Gillispie: It’s a tie between Keelan Harvick and Deegan because they are really the only people that Ford is throwing money at nowadays.
Stoddard: I am going to throw out a name that is not yet part of the Ford staple but will be in 2024: Justin Haley. While not a playoff contender, Haley has proven that he can elevate mid-pack equipment at times, take care of his car, and drive with respect. Those are traits that will serve him well at Rick Ware Racing in 2024. RWR appears to be making more of an effort to become competitive, developing a partnership with the resurgent RFK Racing. If Haley can boost RWR’s performance or even sneak it into the playoffs, then there might be an RFK Ford with his name above the driver’s window 2-4 years from now.
What are your expectations for Smith’s Cup rookie season in 2024?
Stoddard: Smith’s 2024 season should be all about one thing: gaining experience. He just needs to log the laps and bring the car home in one piece. Considering he is in Spire Motorsports equipment, that is about all anyone can ask of him. Then, with a full Cup Series year under his belt, Smith will put himself in a better position to contend with Trackhouse Racing in 2025.
Leffew: I expect Smith to struggle as rookies usually do. It’s still a bit murky how competitive the revamped Spire team will be with the new sponsorship and alliance. You can throw money at something, but that doesn’t mean it will succeed. Trackhouse has struggled ever since Ross Chastain‘s wreck with Larson at Darlington Raceway in May, aside from its win at Nashville Superspeedway. Spire has occasionally run inside the top 15, but don’t expect a new team with a rookie driver to be competing for top 15s right away. If Smith can avoid becoming a meme or looking like a wreckless rookie, he will do fine. His stand-in effort for RFK at World Wide Technology Raceway suggests he’s capable of exactly that. Good measuring sticks for Smith will be Corey LaJoie, Gilliland and Burton. If he can beat two of those three in the final standings, that’s a successful rookie year.
Kornhoff: Spire, primarily with LaJoie, has shown lots of improvement lately, and with the influx of new support, Smith will run like LaJoie has this season, with flashes of greatness, while LaJoie runs even better. I expect consistent top-20 finishes, the occasional top 15 and maybe two top 10s on the year.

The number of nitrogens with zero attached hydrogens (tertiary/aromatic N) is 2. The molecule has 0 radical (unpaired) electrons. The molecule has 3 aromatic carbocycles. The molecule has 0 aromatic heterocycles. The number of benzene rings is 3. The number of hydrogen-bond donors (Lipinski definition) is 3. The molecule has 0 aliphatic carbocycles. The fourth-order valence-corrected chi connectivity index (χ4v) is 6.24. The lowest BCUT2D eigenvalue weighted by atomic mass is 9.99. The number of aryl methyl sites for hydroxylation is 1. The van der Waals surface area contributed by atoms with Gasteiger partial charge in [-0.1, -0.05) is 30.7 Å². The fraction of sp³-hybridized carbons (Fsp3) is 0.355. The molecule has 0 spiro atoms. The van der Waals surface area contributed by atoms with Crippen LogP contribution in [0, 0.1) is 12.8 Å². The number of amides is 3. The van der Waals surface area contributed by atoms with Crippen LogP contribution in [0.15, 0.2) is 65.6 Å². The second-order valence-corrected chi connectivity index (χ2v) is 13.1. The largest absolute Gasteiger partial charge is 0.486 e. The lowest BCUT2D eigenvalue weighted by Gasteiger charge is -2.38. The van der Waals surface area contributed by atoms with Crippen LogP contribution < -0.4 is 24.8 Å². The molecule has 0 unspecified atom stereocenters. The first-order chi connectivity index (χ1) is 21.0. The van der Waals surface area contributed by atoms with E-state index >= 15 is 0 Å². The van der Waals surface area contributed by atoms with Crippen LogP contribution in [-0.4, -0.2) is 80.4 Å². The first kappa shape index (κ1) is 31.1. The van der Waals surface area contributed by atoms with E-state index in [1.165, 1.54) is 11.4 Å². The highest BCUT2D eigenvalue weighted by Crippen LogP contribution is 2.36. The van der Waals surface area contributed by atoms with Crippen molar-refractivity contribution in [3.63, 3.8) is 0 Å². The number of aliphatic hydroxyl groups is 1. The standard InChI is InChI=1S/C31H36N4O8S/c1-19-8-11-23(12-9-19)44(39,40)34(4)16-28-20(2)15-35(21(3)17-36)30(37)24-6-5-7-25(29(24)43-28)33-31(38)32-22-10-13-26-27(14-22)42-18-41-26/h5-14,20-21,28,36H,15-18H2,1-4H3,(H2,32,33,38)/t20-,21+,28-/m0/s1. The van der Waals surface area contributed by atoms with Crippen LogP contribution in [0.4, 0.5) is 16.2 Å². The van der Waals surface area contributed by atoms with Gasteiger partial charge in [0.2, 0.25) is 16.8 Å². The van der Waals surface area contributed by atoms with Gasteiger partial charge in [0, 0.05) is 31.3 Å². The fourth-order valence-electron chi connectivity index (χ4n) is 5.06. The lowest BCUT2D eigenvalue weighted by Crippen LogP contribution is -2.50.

Gillispie: Midpack, 21st in points. And he’ll beat Berry for Rookie of the Year honors.
Kristl: A top-20 points result would be a solid rookie season. As we have seen with rookies in the Next Gen era — Cindric’s Daytona 500 win notwithstanding — it is difficult to be successful in Cup right out of the gate. Furthermore, Spire is quite far away from contention. The Trackhouse alliance is key. Trackhouse has been stout in the Next Gen era, even though Daniel Suarez barely missed the playoffs this year. Suarez currently sits 19th in points, and that points position serves as a benchmark for Smith’s rookie season expectations.
Justin Allgaier will return to JR Motorsports in 2024 for his 14th full-time Xfinity season. Where does he rank all time?
Kristl: Justin Allgaier has the 12th-most career victories and is serving as this generation’s Jason Keller, a longtime Xfinity veteran. Allgaier has been more successful than Keller, though. Another way to quantify Allgaier is podium finishes, because depending on late-race restarts, varying pit strategies, etc., the best driver in a race might not always be the winning driver. Allgaier has the eighth-most podiums. I think Allgaier has been one of the best top 10 drivers in series history, albeit on the edge of it. If he wins a championship, then he arguably could be in the conversation for the top five greatest, but he hasn’t captured one yet.
Gillispie: Considering Allgaier’s career is an anomaly, it is hard to paint an accurate picture. He’s really been the only competitive driver who has spent decades on the secondary level, much of which has been voluntary. So because of the nearly impossible gauge, it is hard to even rank him.
Kornhoff: Allgaier ranks somewhere in the low part of the top 10 for me, mainly because the Xfinity Series is his home. Unlike lots of the other top drivers, he isn’t a Cup Series star and he is definitively a Xfinity Series lifer. The only thing that holds him back is the fact he hasn’t won a championship in all that time. If he hangs around in the second-tier series, of course he’ll have all those wins, and he slides even lower because he isn’t double-dipping like so many of the top Xfinity drivers on the wins list did in the past. Really, without a championship to show for it, it’s hard to place him any higher, but this season he’s looking pretty strong amidst a struggling JRM.